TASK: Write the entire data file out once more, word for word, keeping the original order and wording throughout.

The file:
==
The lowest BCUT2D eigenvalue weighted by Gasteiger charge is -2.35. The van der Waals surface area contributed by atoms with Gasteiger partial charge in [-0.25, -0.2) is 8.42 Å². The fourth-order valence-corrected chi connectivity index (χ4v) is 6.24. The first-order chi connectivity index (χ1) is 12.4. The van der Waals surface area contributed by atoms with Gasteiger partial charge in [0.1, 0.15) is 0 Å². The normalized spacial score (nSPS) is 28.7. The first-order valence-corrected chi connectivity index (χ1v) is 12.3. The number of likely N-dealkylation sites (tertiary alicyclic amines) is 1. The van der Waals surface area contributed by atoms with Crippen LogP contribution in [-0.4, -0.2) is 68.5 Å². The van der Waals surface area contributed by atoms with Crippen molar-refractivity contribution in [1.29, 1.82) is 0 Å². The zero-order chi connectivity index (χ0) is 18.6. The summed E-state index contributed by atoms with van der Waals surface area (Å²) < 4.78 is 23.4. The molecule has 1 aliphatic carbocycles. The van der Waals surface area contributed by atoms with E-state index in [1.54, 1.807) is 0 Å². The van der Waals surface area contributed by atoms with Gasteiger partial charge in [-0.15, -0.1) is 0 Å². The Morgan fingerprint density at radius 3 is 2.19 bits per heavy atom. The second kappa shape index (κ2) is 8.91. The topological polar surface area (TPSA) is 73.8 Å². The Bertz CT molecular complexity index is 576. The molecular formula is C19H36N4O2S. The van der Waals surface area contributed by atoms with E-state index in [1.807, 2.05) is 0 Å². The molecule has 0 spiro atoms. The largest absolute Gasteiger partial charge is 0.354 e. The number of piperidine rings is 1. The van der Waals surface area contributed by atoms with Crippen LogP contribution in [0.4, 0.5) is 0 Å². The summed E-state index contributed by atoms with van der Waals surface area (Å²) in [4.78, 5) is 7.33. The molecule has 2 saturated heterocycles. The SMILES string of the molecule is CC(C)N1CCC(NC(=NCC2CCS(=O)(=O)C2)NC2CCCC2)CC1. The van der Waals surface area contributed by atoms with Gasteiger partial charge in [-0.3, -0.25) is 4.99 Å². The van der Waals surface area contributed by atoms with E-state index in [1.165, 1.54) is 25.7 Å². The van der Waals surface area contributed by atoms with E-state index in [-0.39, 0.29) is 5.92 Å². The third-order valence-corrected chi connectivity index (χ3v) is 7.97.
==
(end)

The lowest BCUT2D eigenvalue weighted by Gasteiger charge is -2.35. The van der Waals surface area contributed by atoms with Gasteiger partial charge in [-0.25, -0.2) is 8.42 Å². The fourth-order valence-corrected chi connectivity index (χ4v) is 6.24. The first-order chi connectivity index (χ1) is 12.4. The van der Waals surface area contributed by atoms with Gasteiger partial charge in [0.1, 0.15) is 0 Å². The normalized spacial score (nSPS) is 28.7. The first-order valence-corrected chi connectivity index (χ1v) is 12.3. The number of likely N-dealkylation sites (tertiary alicyclic amines) is 1. The van der Waals surface area contributed by atoms with Crippen LogP contribution in [-0.4, -0.2) is 68.5 Å². The van der Waals surface area contributed by atoms with Crippen molar-refractivity contribution in [1.29, 1.82) is 0 Å². The zero-order chi connectivity index (χ0) is 18.6. The summed E-state index contributed by atoms with van der Waals surface area (Å²) < 4.78 is 23.4. The molecule has 1 aliphatic carbocycles. The van der Waals surface area contributed by atoms with E-state index in [1.54, 1.807) is 0 Å². The van der Waals surface area contributed by atoms with Gasteiger partial charge in [-0.15, -0.1) is 0 Å². The Morgan fingerprint density at radius 3 is 2.19 bits per heavy atom. The second kappa shape index (κ2) is 8.91. The topological polar surface area (TPSA) is 73.8 Å². The Bertz CT molecular complexity index is 576. The molecular formula is C19H36N4O2S. The van der Waals surface area contributed by atoms with E-state index in [1.807, 2.05) is 0 Å². The molecule has 0 spiro atoms. The largest absolute Gasteiger partial charge is 0.354 e. The number of piperidine rings is 1. The van der Waals surface area contributed by atoms with Crippen LogP contribution in [0.4, 0.5) is 0 Å². The summed E-state index contributed by atoms with van der Waals surface area (Å²) in [4.78, 5) is 7.33. The molecule has 2 saturated heterocycles. The SMILES string of the molecule is CC(C)N1CCC(NC(=NCC2CCS(=O)(=O)C2)NC2CCCC2)CC1. The van der Waals surface area contributed by atoms with Gasteiger partial charge in [-0.3, -0.25) is 4.99 Å². The van der Waals surface area contributed by atoms with E-state index in [1.165, 1.54) is 25.7 Å². The van der Waals surface area contributed by atoms with E-state index in [-0.39, 0.29) is 5.92 Å². The third-order valence-corrected chi connectivity index (χ3v) is 7.97.